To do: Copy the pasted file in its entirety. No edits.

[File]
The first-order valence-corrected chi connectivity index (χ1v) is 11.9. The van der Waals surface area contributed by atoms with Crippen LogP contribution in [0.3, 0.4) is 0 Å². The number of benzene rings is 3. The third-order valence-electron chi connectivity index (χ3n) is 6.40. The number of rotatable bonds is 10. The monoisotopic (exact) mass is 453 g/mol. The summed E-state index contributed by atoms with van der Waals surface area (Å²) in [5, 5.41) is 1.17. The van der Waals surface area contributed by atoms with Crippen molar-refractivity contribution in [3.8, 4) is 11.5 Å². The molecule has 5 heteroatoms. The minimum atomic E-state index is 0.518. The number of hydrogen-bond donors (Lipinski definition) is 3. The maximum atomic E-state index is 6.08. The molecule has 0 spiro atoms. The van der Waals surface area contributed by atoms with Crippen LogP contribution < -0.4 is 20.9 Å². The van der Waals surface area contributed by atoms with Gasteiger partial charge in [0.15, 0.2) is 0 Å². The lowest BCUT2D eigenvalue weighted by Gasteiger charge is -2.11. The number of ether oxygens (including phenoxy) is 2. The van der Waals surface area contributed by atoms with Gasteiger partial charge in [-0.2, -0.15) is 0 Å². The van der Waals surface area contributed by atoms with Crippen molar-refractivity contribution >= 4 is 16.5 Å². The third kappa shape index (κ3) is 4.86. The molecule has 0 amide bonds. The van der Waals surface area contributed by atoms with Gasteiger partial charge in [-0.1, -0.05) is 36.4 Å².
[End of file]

The first-order valence-corrected chi connectivity index (χ1v) is 11.9. The van der Waals surface area contributed by atoms with Crippen LogP contribution in [0.3, 0.4) is 0 Å². The number of benzene rings is 3. The third-order valence-electron chi connectivity index (χ3n) is 6.40. The number of rotatable bonds is 10. The monoisotopic (exact) mass is 453 g/mol. The summed E-state index contributed by atoms with van der Waals surface area (Å²) in [5, 5.41) is 1.17. The van der Waals surface area contributed by atoms with Crippen molar-refractivity contribution in [3.8, 4) is 11.5 Å². The molecule has 5 heteroatoms. The minimum atomic E-state index is 0.518. The number of hydrogen-bond donors (Lipinski definition) is 3. The maximum atomic E-state index is 6.08. The molecule has 0 spiro atoms. The van der Waals surface area contributed by atoms with Crippen LogP contribution < -0.4 is 20.9 Å². The van der Waals surface area contributed by atoms with Gasteiger partial charge in [0.15, 0.2) is 0 Å². The lowest BCUT2D eigenvalue weighted by Gasteiger charge is -2.11. The number of ether oxygens (including phenoxy) is 2. The van der Waals surface area contributed by atoms with Gasteiger partial charge in [-0.2, -0.15) is 0 Å². The van der Waals surface area contributed by atoms with Crippen molar-refractivity contribution >= 4 is 16.5 Å². The third kappa shape index (κ3) is 4.86. The molecule has 0 amide bonds. The van der Waals surface area contributed by atoms with Gasteiger partial charge in [-0.1, -0.05) is 36.4 Å².